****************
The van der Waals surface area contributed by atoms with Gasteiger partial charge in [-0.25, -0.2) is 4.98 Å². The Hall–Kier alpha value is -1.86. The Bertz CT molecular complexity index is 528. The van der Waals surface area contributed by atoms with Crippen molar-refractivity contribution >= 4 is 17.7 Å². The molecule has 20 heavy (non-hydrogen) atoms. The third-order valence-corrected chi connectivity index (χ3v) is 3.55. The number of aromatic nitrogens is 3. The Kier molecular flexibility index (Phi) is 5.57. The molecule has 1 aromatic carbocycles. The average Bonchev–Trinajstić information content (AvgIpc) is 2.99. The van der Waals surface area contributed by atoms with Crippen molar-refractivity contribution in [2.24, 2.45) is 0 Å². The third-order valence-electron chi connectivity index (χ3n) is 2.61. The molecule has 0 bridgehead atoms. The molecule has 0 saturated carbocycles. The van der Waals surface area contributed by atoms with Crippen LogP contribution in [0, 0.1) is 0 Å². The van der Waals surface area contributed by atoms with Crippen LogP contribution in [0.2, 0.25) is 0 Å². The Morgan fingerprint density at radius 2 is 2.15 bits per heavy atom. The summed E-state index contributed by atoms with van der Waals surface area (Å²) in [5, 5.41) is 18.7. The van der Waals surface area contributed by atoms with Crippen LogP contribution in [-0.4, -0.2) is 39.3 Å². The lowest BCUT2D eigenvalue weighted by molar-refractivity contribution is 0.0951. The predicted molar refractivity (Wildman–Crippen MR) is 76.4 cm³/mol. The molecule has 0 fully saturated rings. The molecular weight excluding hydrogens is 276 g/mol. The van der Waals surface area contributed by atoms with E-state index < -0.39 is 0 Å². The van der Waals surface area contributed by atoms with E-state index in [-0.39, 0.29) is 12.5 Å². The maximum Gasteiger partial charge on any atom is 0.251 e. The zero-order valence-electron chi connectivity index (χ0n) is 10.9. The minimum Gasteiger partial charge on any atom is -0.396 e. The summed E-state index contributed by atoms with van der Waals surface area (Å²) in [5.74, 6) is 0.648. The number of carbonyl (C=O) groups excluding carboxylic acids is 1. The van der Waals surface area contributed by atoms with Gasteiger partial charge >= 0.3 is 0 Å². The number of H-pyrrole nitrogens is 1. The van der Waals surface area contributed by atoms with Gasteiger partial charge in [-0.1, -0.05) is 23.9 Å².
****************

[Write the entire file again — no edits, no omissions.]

The van der Waals surface area contributed by atoms with Gasteiger partial charge in [-0.25, -0.2) is 4.98 Å². The Hall–Kier alpha value is -1.86. The Bertz CT molecular complexity index is 528. The van der Waals surface area contributed by atoms with Crippen molar-refractivity contribution >= 4 is 17.7 Å². The molecule has 20 heavy (non-hydrogen) atoms. The third-order valence-corrected chi connectivity index (χ3v) is 3.55. The number of aromatic nitrogens is 3. The Kier molecular flexibility index (Phi) is 5.57. The molecule has 1 aromatic carbocycles. The average Bonchev–Trinajstić information content (AvgIpc) is 2.99. The van der Waals surface area contributed by atoms with Crippen molar-refractivity contribution in [2.24, 2.45) is 0 Å². The third-order valence-electron chi connectivity index (χ3n) is 2.61. The molecule has 0 bridgehead atoms. The molecule has 0 saturated carbocycles. The van der Waals surface area contributed by atoms with Crippen LogP contribution in [0, 0.1) is 0 Å². The van der Waals surface area contributed by atoms with Crippen LogP contribution in [0.2, 0.25) is 0 Å². The Morgan fingerprint density at radius 2 is 2.15 bits per heavy atom. The summed E-state index contributed by atoms with van der Waals surface area (Å²) in [5, 5.41) is 18.7. The van der Waals surface area contributed by atoms with Crippen LogP contribution in [-0.4, -0.2) is 39.3 Å². The lowest BCUT2D eigenvalue weighted by molar-refractivity contribution is 0.0951. The predicted molar refractivity (Wildman–Crippen MR) is 76.4 cm³/mol. The molecule has 0 fully saturated rings. The molecular weight excluding hydrogens is 276 g/mol. The van der Waals surface area contributed by atoms with E-state index < -0.39 is 0 Å². The van der Waals surface area contributed by atoms with E-state index in [-0.39, 0.29) is 12.5 Å². The maximum Gasteiger partial charge on any atom is 0.251 e. The zero-order valence-electron chi connectivity index (χ0n) is 10.9. The minimum Gasteiger partial charge on any atom is -0.396 e. The summed E-state index contributed by atoms with van der Waals surface area (Å²) in [5.74, 6) is 0.648. The number of carbonyl (C=O) groups excluding carboxylic acids is 1. The van der Waals surface area contributed by atoms with Gasteiger partial charge >= 0.3 is 0 Å². The number of H-pyrrole nitrogens is 1. The van der Waals surface area contributed by atoms with Gasteiger partial charge in [-0.1, -0.05) is 23.9 Å².